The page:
Yoga Diet: Go Vegetarian for Good Health
“It is the position of the American Dietetic Association that appropriately planned vegetarian diets, including total vegetarian or vegan diets, are healthful, nutritionally adequate, and may provide health benefits in the prevention and treatment of certain diseases.” Position of the American Dietetic Association: Vegetarian Diets, J Am Diet Assoc 2009, 109:1266-1282.
That should silence any remaining doubt out there about whether or not we need to eat animals to be healthy. The American Dietetic Association (ADA) is conservative, and even they finally agree that eating veg isn’t just for hippie extremists. Vegetarian diets are good, solid diets for everyone. They note further that the diet is appropriate for all stages of the life cycle including infancy, childhood, pregnancy, during breastfeeding, and for athletes.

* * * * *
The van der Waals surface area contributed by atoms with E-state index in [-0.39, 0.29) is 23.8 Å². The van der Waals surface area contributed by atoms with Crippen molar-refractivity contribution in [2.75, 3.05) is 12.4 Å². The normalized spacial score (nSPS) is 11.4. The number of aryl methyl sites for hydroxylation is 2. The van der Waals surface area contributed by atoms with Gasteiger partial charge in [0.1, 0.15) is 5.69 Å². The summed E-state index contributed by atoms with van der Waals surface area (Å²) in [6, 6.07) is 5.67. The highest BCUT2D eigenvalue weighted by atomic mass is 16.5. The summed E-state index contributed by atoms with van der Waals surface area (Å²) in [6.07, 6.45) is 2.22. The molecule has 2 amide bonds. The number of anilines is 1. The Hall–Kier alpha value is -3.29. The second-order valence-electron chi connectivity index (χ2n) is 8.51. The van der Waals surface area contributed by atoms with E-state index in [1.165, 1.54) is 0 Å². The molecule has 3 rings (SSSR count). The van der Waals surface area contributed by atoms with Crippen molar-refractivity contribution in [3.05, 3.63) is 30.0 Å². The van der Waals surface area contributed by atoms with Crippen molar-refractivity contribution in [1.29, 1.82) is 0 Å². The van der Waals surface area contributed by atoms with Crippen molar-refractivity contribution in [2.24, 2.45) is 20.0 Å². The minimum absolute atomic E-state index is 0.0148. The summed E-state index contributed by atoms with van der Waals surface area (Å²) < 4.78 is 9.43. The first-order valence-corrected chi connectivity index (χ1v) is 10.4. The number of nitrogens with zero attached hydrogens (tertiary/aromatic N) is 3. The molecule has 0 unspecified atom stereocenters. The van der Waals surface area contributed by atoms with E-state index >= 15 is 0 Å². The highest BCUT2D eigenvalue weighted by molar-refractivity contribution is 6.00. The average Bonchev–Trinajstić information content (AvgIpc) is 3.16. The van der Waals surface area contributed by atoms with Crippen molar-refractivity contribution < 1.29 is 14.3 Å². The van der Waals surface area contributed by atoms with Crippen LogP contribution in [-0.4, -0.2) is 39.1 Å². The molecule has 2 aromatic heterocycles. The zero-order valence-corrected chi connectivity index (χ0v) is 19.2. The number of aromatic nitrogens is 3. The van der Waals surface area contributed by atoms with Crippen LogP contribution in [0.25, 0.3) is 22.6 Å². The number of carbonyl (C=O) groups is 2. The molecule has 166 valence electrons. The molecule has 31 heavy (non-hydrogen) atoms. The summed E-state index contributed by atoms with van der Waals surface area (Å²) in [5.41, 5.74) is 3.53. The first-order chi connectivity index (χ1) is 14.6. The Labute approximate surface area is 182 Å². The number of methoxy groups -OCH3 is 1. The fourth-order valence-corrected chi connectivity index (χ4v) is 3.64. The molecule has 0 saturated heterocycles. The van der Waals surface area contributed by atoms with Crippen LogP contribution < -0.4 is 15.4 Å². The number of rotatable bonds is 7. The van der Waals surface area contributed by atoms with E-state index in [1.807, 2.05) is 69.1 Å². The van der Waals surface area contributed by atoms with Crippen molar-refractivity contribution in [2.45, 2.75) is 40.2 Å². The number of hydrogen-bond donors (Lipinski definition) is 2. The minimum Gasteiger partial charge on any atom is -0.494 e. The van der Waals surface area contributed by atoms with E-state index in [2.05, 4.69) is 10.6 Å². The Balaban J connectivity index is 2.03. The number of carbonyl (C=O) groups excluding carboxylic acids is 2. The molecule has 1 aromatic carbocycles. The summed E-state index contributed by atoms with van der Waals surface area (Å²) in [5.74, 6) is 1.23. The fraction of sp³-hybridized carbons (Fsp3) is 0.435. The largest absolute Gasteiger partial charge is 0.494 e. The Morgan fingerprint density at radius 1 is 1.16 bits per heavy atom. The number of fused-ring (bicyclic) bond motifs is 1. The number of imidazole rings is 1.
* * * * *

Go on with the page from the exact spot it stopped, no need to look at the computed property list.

In their position statement, the ADA reviews the evidence for a vegetarian diet’s health promoting capacity. They note that vegetarians have a lower risk of death from heart attacks than non-vegetarians. Vegetarians also have lower blood pressure, presumably leading to fewer strokes, and also less risk of late-onset diabetes than their animal eating counterparts. People who follow a wholly plant based diet have lower overall cancer rates, and they weigh less than those who consume meat.
The benefits of a vegetarian diet are thought to be due to a higher intake of fruits and vegetables that help the body to fight disease, a lower intake of saturated fat and cholesterol, and more fiber, whole grains, nuts, and fermented soy products.
The American Dietetic Association finally echoes the wisdom of the yogis from centuries ago. As stated in the Hatha Yoga Pradipika, meat (including fish) is not recommended for harmonized and maximizing, physical, spiritual and mental health.
For more info on the health aspects of vegetarian diets, see the Physicians for Responsible Medicine’s web page.